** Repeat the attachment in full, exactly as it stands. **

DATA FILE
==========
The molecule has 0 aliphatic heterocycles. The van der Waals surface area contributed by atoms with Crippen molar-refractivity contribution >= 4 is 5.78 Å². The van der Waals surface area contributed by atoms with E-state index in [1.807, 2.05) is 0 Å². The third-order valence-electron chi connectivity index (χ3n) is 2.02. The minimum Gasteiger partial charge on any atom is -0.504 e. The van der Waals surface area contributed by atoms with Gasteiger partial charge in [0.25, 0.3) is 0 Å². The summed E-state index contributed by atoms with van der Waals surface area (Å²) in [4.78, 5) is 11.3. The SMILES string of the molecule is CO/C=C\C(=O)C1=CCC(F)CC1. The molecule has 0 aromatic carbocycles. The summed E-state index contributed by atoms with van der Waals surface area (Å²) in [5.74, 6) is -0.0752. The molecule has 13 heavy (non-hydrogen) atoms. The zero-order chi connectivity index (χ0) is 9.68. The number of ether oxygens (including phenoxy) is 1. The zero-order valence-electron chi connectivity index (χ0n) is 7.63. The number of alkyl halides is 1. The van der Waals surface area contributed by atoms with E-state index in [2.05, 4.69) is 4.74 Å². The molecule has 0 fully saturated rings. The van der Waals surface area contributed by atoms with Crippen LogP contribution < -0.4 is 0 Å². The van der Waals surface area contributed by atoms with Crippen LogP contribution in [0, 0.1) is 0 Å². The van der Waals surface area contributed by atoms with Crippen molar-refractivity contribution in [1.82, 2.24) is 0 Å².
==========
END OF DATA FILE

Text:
The molecule has 0 aliphatic heterocycles. The van der Waals surface area contributed by atoms with Crippen molar-refractivity contribution >= 4 is 5.78 Å². The van der Waals surface area contributed by atoms with E-state index in [1.807, 2.05) is 0 Å². The third-order valence-electron chi connectivity index (χ3n) is 2.02. The minimum Gasteiger partial charge on any atom is -0.504 e. The van der Waals surface area contributed by atoms with Gasteiger partial charge in [0.25, 0.3) is 0 Å². The summed E-state index contributed by atoms with van der Waals surface area (Å²) in [4.78, 5) is 11.3. The SMILES string of the molecule is CO/C=C\C(=O)C1=CCC(F)CC1. The molecule has 0 aromatic carbocycles. The summed E-state index contributed by atoms with van der Waals surface area (Å²) in [5.74, 6) is -0.0752. The molecule has 13 heavy (non-hydrogen) atoms. The zero-order chi connectivity index (χ0) is 9.68. The number of ether oxygens (including phenoxy) is 1. The zero-order valence-electron chi connectivity index (χ0n) is 7.63. The number of alkyl halides is 1. The van der Waals surface area contributed by atoms with E-state index in [2.05, 4.69) is 4.74 Å². The molecule has 0 fully saturated rings. The van der Waals surface area contributed by atoms with Crippen LogP contribution < -0.4 is 0 Å². The van der Waals surface area contributed by atoms with Crippen LogP contribution in [0, 0.1) is 0 Å². The van der Waals surface area contributed by atoms with Crippen molar-refractivity contribution in [1.82, 2.24) is 0 Å².